On the sixth floor of a Pigtown warehouse, designers, engineers and other workers are developing and building a slew of different inventions, from medical devices to an electric skateboard.
The company, Harbor Designs and Manufacturing, works with startups, private companies, universities and independent inventors to turn product ideas into production-ready blueprints, and then, if the clients want, puts the products together right there.
The eight-year-old company recently expanded from a much smaller space at 1100 Wicomico St. to the 45,000-square-foot sixth-floor space, which it will officially open Tuesday. Until now, the company didn't have the space to accommodate the demand it sees for contract design and manufacturing in Baltimore, said Kevin Barnes, Harbor Designs' CEO.
Barnes' son, Josh Barnes, the firm's vice president of operations, said the new space will allow for a large-scale product assembly system — and a rapid expansion in hiring.
Harbor Designs, which employs about 20 people, expects to be able to hire as many as 200 people as it grows into its new space, which is in the city's Economic Empowerment Zone.
"One of the things that is part of our mission statement was to develop a facility that would hire local populations," Kevin Barnes said. "One of the reasons we set this up in a hub zone is that we could bring local people in, allow them to put products together to their skill level, and hopefully increase their skill level so they can move up with the company as the company grows."
The company has invested $300,000 in the new space and has received about $1.5 million in loans, grants and investments from other partners, including the Maryland Department of Commerce, the Abell Foundation, TEDCO, the Economic Alliance of Greater Baltimore, the Baltimore Development Corp. and the city.
Josh Barnes said the company has gotten such support because it represents a return of manufacturing to Baltimore, once a center for such large employers as Bethlehem Steel, Crown Cork & Seal and Allied Chromium.
Universities, entrepreneurs and inventors have research and ideas for products — and they want to see them made in the city, Josh Barnes said.
"What the local ecosystem has realized is that there is a lack of contract manufacturing in the area to be able to respond to those kinds of projects," he said. "We've built this with that in mind, so that we can actually take their ideas all the way through production."
Right now Harbor Design's main manufacturing project is a machine created by Columbia-based company FLAVORx that converts concentrated medicine powder into bottled, flavored medicine to be sold at pharmacy chains such as CVS and Walgreens.
It is in the midst of a pilot run of the FLAVORx products: 100 automated mixing machines and 1,000 manual ones. With a sleek, blue-lit glass front, a bar code scanner and a touch-screen interface for pharmacists to choose flavors, it resembles a small, high-tech soda fountain.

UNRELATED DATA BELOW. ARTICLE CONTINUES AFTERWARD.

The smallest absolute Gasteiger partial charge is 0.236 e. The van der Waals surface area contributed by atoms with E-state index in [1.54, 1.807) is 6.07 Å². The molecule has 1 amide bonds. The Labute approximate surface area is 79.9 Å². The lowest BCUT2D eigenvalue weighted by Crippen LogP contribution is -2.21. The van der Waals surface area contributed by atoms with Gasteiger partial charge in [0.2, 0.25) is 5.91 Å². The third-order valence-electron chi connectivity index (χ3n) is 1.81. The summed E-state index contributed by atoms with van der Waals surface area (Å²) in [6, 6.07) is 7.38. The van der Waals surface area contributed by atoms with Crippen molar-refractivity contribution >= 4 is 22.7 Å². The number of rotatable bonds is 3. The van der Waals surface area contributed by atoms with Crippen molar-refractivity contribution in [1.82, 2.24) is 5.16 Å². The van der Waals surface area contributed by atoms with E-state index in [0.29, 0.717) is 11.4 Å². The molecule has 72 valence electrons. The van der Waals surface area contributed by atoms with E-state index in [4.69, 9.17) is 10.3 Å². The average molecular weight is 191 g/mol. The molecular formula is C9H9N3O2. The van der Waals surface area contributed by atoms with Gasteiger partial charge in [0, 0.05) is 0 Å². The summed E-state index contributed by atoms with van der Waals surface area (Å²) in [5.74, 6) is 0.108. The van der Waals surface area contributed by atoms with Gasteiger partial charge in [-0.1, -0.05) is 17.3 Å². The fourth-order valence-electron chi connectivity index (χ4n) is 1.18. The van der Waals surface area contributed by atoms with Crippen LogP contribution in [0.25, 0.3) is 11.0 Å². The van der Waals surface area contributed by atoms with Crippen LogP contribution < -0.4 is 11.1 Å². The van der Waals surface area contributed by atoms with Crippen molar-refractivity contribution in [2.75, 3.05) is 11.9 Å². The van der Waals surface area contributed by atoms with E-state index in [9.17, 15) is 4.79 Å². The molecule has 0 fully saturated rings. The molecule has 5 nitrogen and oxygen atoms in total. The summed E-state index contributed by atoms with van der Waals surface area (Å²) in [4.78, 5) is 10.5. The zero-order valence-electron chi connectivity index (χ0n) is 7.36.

Other products being developed include the Thor Electric Longboards, a battery-powered skateboard capable of speeds up to 22 mph.
Jamie LeRoy, Thor's founder, said TEDCO, a state agency charged with helping commercialize technology, placed him in touch with Harbor Designs after he won an engineering contest. The firm is helping him design and launch a product line that includes three models.
The 23-year-old mechanical engineer who grew up in Ellicott City and lives in Pigtown has another job and didn't have the time or money to produce his boards — just the design.
"They helped me finish my product, refine it and bring it to market," LeRoy said.
The Baltimore Development Corp. provided Harbor Designs with a small loan as part of its $750,000 micro-loan program, spokeswoman Susan Yum said. The BDC program has spurred $2.5 million in outside investment and the creation of more than 300 jobs, she said.
"If we help businesses in the city grow," Yum said, "the city can add new jobs faster than trying to attract new businesses to the city."
At Harbor Design, designers Shannon Wheeler, Casey Fittz and design engineer Doug Pemberton sit in a glass-walled office working on products such as a display monitor for passenger trains, and a "Core Putter" device that straps to a golf club to teach golf students how to putt properly.
The design phase can take anywhere from a few months to several years, Pemberton said, depending on the complexity of the product and how much development the inventor has done already. The cost varies too based largely on the same factors, production manager Dennis Hicks said.
The challenge for Fittz isn't designing the products — it's designing them for mass production, which requires simple parts that aren't too expensive to make.
"You can make one," he said, "but making 1,000 you can manufacture and sell is the hard part."